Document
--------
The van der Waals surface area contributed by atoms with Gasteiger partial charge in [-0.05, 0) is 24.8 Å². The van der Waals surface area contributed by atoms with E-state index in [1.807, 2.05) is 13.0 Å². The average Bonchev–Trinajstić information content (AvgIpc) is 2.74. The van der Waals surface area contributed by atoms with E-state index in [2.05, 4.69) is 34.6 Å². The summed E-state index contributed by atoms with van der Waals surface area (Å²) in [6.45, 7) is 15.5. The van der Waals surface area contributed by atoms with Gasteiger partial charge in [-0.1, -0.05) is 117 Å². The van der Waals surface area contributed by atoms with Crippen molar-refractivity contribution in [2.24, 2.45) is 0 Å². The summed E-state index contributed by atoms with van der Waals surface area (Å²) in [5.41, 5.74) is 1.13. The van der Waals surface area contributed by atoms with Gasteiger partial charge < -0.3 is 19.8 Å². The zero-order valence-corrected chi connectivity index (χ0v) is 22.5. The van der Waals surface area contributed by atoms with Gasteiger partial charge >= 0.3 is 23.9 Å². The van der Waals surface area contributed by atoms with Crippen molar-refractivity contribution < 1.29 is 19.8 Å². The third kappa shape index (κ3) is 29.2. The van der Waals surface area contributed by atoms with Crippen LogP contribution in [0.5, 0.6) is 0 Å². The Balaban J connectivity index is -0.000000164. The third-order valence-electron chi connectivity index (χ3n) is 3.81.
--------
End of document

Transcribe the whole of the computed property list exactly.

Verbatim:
The van der Waals surface area contributed by atoms with Gasteiger partial charge in [-0.05, 0) is 24.8 Å². The van der Waals surface area contributed by atoms with E-state index in [1.807, 2.05) is 13.0 Å². The average Bonchev–Trinajstić information content (AvgIpc) is 2.74. The van der Waals surface area contributed by atoms with E-state index in [2.05, 4.69) is 34.6 Å². The summed E-state index contributed by atoms with van der Waals surface area (Å²) in [6.45, 7) is 15.5. The van der Waals surface area contributed by atoms with Gasteiger partial charge in [-0.1, -0.05) is 117 Å². The van der Waals surface area contributed by atoms with Crippen molar-refractivity contribution in [2.24, 2.45) is 0 Å². The summed E-state index contributed by atoms with van der Waals surface area (Å²) in [5.41, 5.74) is 1.13. The van der Waals surface area contributed by atoms with Gasteiger partial charge < -0.3 is 19.8 Å². The zero-order valence-corrected chi connectivity index (χ0v) is 22.5. The van der Waals surface area contributed by atoms with Gasteiger partial charge >= 0.3 is 23.9 Å². The van der Waals surface area contributed by atoms with Crippen molar-refractivity contribution < 1.29 is 19.8 Å². The third kappa shape index (κ3) is 29.2. The van der Waals surface area contributed by atoms with Crippen LogP contribution in [0.5, 0.6) is 0 Å². The Balaban J connectivity index is -0.000000164. The third-order valence-electron chi connectivity index (χ3n) is 3.81.